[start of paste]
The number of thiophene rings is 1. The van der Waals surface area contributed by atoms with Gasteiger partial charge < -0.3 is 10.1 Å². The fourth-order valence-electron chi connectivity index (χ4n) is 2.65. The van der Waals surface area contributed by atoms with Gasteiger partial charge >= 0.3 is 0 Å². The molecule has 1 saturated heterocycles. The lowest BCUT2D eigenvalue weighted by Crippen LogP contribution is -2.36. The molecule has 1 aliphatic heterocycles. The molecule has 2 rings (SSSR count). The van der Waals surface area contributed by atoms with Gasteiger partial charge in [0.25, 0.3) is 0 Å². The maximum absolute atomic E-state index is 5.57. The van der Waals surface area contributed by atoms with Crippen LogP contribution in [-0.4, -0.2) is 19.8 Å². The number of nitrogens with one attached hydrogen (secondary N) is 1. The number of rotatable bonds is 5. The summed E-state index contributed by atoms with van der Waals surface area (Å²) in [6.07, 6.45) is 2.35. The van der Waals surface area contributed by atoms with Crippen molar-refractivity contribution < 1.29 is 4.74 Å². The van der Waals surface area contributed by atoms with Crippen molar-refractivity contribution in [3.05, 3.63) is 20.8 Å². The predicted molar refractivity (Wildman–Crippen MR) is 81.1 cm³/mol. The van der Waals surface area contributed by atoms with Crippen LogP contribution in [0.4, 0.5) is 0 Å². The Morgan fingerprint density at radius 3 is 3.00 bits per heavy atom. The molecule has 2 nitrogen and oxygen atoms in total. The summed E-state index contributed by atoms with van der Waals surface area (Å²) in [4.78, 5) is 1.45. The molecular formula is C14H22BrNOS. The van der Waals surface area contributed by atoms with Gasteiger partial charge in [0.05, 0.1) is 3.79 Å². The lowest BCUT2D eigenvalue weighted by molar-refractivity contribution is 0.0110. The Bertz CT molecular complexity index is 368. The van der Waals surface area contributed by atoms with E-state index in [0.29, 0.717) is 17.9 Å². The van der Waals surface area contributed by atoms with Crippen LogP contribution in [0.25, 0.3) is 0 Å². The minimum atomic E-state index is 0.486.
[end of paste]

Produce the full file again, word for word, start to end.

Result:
The number of thiophene rings is 1. The van der Waals surface area contributed by atoms with Gasteiger partial charge < -0.3 is 10.1 Å². The fourth-order valence-electron chi connectivity index (χ4n) is 2.65. The van der Waals surface area contributed by atoms with Gasteiger partial charge >= 0.3 is 0 Å². The molecule has 1 saturated heterocycles. The lowest BCUT2D eigenvalue weighted by Crippen LogP contribution is -2.36. The molecule has 1 aliphatic heterocycles. The molecule has 2 rings (SSSR count). The van der Waals surface area contributed by atoms with Gasteiger partial charge in [0.25, 0.3) is 0 Å². The maximum absolute atomic E-state index is 5.57. The van der Waals surface area contributed by atoms with Crippen LogP contribution in [-0.4, -0.2) is 19.8 Å². The number of nitrogens with one attached hydrogen (secondary N) is 1. The number of rotatable bonds is 5. The summed E-state index contributed by atoms with van der Waals surface area (Å²) in [6.07, 6.45) is 2.35. The van der Waals surface area contributed by atoms with Crippen molar-refractivity contribution < 1.29 is 4.74 Å². The van der Waals surface area contributed by atoms with Crippen molar-refractivity contribution in [3.05, 3.63) is 20.8 Å². The predicted molar refractivity (Wildman–Crippen MR) is 81.1 cm³/mol. The van der Waals surface area contributed by atoms with Crippen LogP contribution in [0.4, 0.5) is 0 Å². The Morgan fingerprint density at radius 3 is 3.00 bits per heavy atom. The molecule has 2 nitrogen and oxygen atoms in total. The summed E-state index contributed by atoms with van der Waals surface area (Å²) in [4.78, 5) is 1.45. The molecular formula is C14H22BrNOS. The van der Waals surface area contributed by atoms with Gasteiger partial charge in [0.05, 0.1) is 3.79 Å². The lowest BCUT2D eigenvalue weighted by molar-refractivity contribution is 0.0110. The Bertz CT molecular complexity index is 368. The van der Waals surface area contributed by atoms with E-state index in [0.29, 0.717) is 17.9 Å². The van der Waals surface area contributed by atoms with Crippen LogP contribution in [0.25, 0.3) is 0 Å². The minimum atomic E-state index is 0.486.